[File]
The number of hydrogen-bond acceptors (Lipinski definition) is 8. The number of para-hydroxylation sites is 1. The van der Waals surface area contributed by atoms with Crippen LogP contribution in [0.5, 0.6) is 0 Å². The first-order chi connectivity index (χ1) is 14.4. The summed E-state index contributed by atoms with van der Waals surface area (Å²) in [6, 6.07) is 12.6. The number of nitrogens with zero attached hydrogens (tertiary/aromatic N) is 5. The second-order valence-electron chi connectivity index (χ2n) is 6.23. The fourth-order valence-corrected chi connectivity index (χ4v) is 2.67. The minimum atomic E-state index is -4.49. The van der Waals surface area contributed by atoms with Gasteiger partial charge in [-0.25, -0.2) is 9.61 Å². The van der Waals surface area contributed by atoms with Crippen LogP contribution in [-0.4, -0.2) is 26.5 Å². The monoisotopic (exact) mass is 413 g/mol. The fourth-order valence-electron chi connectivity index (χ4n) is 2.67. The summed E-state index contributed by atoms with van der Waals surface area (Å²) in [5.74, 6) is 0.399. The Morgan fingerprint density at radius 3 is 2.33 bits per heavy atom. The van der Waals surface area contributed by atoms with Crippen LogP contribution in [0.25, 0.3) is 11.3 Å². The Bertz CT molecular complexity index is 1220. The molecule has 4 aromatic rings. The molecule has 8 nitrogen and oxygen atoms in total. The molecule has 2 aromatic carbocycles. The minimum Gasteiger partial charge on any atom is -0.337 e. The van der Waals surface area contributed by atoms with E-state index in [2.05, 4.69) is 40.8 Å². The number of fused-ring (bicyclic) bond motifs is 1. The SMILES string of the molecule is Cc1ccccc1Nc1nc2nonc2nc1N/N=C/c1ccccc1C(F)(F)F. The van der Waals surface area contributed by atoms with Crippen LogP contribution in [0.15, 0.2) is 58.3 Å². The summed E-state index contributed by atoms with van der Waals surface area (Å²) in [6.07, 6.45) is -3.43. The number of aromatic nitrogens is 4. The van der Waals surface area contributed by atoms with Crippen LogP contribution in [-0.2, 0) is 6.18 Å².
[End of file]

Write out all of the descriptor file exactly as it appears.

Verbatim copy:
The number of hydrogen-bond acceptors (Lipinski definition) is 8. The number of para-hydroxylation sites is 1. The van der Waals surface area contributed by atoms with Crippen LogP contribution in [0.5, 0.6) is 0 Å². The first-order chi connectivity index (χ1) is 14.4. The summed E-state index contributed by atoms with van der Waals surface area (Å²) in [6, 6.07) is 12.6. The number of nitrogens with zero attached hydrogens (tertiary/aromatic N) is 5. The second-order valence-electron chi connectivity index (χ2n) is 6.23. The fourth-order valence-corrected chi connectivity index (χ4v) is 2.67. The minimum atomic E-state index is -4.49. The van der Waals surface area contributed by atoms with Gasteiger partial charge in [-0.25, -0.2) is 9.61 Å². The van der Waals surface area contributed by atoms with Crippen LogP contribution in [-0.4, -0.2) is 26.5 Å². The monoisotopic (exact) mass is 413 g/mol. The fourth-order valence-electron chi connectivity index (χ4n) is 2.67. The summed E-state index contributed by atoms with van der Waals surface area (Å²) in [5.74, 6) is 0.399. The Morgan fingerprint density at radius 3 is 2.33 bits per heavy atom. The van der Waals surface area contributed by atoms with Crippen LogP contribution in [0.25, 0.3) is 11.3 Å². The Bertz CT molecular complexity index is 1220. The molecule has 4 aromatic rings. The molecule has 8 nitrogen and oxygen atoms in total. The molecule has 2 aromatic carbocycles. The minimum Gasteiger partial charge on any atom is -0.337 e. The van der Waals surface area contributed by atoms with E-state index in [2.05, 4.69) is 40.8 Å². The number of fused-ring (bicyclic) bond motifs is 1. The SMILES string of the molecule is Cc1ccccc1Nc1nc2nonc2nc1N/N=C/c1ccccc1C(F)(F)F. The van der Waals surface area contributed by atoms with Crippen LogP contribution in [0.15, 0.2) is 58.3 Å². The summed E-state index contributed by atoms with van der Waals surface area (Å²) in [6.07, 6.45) is -3.43. The number of aromatic nitrogens is 4. The van der Waals surface area contributed by atoms with Crippen LogP contribution in [-0.2, 0) is 6.18 Å².